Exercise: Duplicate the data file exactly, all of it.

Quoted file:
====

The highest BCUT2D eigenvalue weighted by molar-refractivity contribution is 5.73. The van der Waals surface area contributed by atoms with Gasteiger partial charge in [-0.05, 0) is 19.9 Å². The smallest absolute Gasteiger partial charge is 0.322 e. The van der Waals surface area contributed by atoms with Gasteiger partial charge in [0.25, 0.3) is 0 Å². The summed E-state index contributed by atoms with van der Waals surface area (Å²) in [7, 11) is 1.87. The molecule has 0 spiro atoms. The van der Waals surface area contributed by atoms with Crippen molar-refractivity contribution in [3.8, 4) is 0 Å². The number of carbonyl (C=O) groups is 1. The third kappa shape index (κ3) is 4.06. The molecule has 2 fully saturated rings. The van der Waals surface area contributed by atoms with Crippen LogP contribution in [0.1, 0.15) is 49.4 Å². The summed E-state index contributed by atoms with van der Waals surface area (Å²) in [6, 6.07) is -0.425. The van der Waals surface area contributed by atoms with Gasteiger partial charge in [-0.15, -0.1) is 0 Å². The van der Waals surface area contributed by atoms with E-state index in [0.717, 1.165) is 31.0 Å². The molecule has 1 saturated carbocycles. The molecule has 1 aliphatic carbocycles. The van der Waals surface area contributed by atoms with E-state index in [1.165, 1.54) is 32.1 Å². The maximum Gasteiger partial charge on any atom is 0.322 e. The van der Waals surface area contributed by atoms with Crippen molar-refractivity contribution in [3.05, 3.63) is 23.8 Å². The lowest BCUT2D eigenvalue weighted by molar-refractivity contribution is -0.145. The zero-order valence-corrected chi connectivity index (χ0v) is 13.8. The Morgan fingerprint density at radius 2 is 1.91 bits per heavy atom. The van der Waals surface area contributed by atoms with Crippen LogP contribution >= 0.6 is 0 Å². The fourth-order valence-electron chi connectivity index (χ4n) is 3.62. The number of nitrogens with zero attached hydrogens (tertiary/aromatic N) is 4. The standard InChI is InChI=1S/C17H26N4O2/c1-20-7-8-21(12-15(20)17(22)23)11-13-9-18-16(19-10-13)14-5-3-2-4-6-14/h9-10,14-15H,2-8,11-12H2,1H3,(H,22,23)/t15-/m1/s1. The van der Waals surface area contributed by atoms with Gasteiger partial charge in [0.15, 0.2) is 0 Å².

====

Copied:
The highest BCUT2D eigenvalue weighted by molar-refractivity contribution is 5.73. The van der Waals surface area contributed by atoms with Gasteiger partial charge in [-0.05, 0) is 19.9 Å². The smallest absolute Gasteiger partial charge is 0.322 e. The van der Waals surface area contributed by atoms with Gasteiger partial charge in [0.25, 0.3) is 0 Å². The summed E-state index contributed by atoms with van der Waals surface area (Å²) in [7, 11) is 1.87. The molecule has 0 spiro atoms. The van der Waals surface area contributed by atoms with Crippen molar-refractivity contribution in [3.8, 4) is 0 Å². The number of carbonyl (C=O) groups is 1. The third kappa shape index (κ3) is 4.06. The molecule has 2 fully saturated rings. The van der Waals surface area contributed by atoms with Crippen LogP contribution in [0.1, 0.15) is 49.4 Å². The summed E-state index contributed by atoms with van der Waals surface area (Å²) in [6, 6.07) is -0.425. The van der Waals surface area contributed by atoms with Gasteiger partial charge in [-0.15, -0.1) is 0 Å². The van der Waals surface area contributed by atoms with E-state index in [0.717, 1.165) is 31.0 Å². The molecule has 1 saturated carbocycles. The molecule has 1 aliphatic carbocycles. The van der Waals surface area contributed by atoms with E-state index in [1.165, 1.54) is 32.1 Å². The maximum Gasteiger partial charge on any atom is 0.322 e. The van der Waals surface area contributed by atoms with Crippen molar-refractivity contribution in [3.05, 3.63) is 23.8 Å². The lowest BCUT2D eigenvalue weighted by molar-refractivity contribution is -0.145. The zero-order valence-corrected chi connectivity index (χ0v) is 13.8. The Morgan fingerprint density at radius 2 is 1.91 bits per heavy atom. The van der Waals surface area contributed by atoms with Crippen LogP contribution >= 0.6 is 0 Å². The fourth-order valence-electron chi connectivity index (χ4n) is 3.62. The number of nitrogens with zero attached hydrogens (tertiary/aromatic N) is 4. The standard InChI is InChI=1S/C17H26N4O2/c1-20-7-8-21(12-15(20)17(22)23)11-13-9-18-16(19-10-13)14-5-3-2-4-6-14/h9-10,14-15H,2-8,11-12H2,1H3,(H,22,23)/t15-/m1/s1. The van der Waals surface area contributed by atoms with Gasteiger partial charge in [0.15, 0.2) is 0 Å².